Thursday, August 30, 2007

Families, Friends Welcome Home Antietam, CVW 9

By Mass Communication Specialist 1st Class (SW/AW) Bill Larned, Fleet Public Affairs Center Pacific

SAN DIEGO (NNS) -- The John C. Stennis Carrier Strike Group (JCSSG) returned to San Diego Aug. 27, marking the end of deployment for Carrier Air Wing (CVW) 9 and the guided-missile cruiser USS Antietam (CG 54).

As Antietam arrived at Naval Base San Diego, Pier 3 was bustling with scores of people waving signs and banners. Sailors walked down the brow, absorbing the greetings shouted by families and friends. The ones that watched their Sailors from the shore lived their own stories while Antietam crew members helped defend their way of life.

"Being pregnant made it difficult to deal with the deployment," said the wife of Antietam's Cryptologic Technician (Technical) Seaman Apprentice (SW) Scott Deaton. "I'm just glad he's back with me."

"Deployments are something we have gotten used to as a military family," said retired Marine Staff Sgt. Larry Bratcher. "All we can do is stay positive and celebrate our Sailor's return home."

At Naval Air Station North Island, several SH-60F Seahawk helicopters belonging to the Helicopter Anti-submarine Squadron (HS) 8 “Eightballers” performed a flyover to the delight of families, friends and supporters. Outside the “Eightballers” hangar, loved ones waited anxiously for the aircrews to emerge.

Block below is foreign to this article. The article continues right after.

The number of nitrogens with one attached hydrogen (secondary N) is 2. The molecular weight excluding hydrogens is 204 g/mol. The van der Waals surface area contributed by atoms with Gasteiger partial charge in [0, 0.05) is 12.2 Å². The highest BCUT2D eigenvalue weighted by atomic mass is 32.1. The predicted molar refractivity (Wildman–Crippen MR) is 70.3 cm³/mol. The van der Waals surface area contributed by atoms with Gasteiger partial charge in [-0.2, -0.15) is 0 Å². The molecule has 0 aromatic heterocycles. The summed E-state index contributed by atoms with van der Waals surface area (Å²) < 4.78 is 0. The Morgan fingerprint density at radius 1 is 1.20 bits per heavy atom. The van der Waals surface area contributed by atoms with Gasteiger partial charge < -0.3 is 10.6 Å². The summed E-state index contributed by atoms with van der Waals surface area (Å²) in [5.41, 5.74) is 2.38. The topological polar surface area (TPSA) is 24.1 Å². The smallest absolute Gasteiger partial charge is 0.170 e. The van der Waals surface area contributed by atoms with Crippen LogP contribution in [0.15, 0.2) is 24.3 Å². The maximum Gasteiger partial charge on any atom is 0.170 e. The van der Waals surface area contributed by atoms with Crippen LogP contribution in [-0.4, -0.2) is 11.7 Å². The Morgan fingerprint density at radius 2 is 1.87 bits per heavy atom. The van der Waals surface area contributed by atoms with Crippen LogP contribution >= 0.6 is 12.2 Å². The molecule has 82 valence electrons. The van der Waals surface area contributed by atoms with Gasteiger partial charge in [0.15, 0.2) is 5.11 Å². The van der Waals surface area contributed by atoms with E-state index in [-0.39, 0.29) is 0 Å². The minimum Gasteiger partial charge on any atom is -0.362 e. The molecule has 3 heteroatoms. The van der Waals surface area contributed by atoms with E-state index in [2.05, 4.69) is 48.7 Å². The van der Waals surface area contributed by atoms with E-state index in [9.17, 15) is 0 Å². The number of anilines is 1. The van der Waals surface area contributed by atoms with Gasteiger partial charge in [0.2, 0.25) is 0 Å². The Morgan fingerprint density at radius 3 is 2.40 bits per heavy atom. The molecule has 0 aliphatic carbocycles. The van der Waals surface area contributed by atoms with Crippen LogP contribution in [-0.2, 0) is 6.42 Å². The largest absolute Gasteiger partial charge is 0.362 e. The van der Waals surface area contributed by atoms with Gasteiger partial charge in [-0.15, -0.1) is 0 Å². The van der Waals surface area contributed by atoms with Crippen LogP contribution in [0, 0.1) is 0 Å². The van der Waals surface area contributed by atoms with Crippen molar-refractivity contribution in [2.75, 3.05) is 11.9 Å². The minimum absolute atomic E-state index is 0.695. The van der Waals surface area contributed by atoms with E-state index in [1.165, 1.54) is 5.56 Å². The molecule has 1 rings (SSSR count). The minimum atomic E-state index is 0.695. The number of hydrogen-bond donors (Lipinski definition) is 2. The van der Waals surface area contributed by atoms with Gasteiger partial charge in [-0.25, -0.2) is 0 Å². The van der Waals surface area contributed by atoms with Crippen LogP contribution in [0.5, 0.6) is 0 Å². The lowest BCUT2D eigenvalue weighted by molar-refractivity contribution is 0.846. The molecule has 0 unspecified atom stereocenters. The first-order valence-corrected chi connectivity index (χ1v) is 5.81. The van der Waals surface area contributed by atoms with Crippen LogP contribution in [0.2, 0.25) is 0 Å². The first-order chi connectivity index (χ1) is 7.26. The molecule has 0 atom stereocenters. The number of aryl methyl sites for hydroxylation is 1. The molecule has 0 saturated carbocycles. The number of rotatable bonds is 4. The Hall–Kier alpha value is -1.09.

The mother of one HS-8 member drove down from Los Angeles to see her son, Aviation Warfare Systems Operator 3rd Class Kyle Williams. Right before he stepped out of his helicopter, she remarked that seeing him deploy for the first time made her chalk up yet another experience as a mother.

“It was definitely a new experience for him, because it was his first deployment. But it was also a new experience for me, not quite knowing what to expect,” she said. “I would say the hardest part of his deployment for me was whether or not I could communicate with him. Sometimes we could communicate through e-mail, and sometimes we could not. The days I couldn’t talk to him were tough,” she admitted.

JCSSG includes the Nimitz-class aircraft carrier USS John C. Stennis (CVN 74), embarked Carrier Air Wing (CVW) 9, Destroyer Squadron 21, the guided-missile cruiser Antietam, the guided-missile destroyers USS O’Kane (DDG 77), USS Preble (DDG 88) and USS Paul Hamilton (DDG 60) and the fast combat support ship USNS Bridge (T-AOE 10).

The squadrons of CVW-9 include: the “Black Knights” of Strike Fighter Squadron (VFA) 154, “Blue Diamonds” of VFA-146, “Argonauts” of VFA-147, Death Rattlers of VMFA-323, “Yellow Jackets” of Electronic Attack Squadron 138, “Golden Hawks” of Carrier Airborne Early Warning Squadron 112, “Top Cats” of Sea Control Squadron 31, HS-8 and “Providers” of Fleet Logistics Support Squadron 30, as well as, squadron detachments including the “Battle Cats” of Helicopter Anti-Submarine Squadron Light (HSL) 43, the “Wolfpack” of HSL-45 and the “Wild Cards” from Helicopter Sea Combat Squadron 23. More than 6,500 Sailors and Marines are assigned to JCSSG.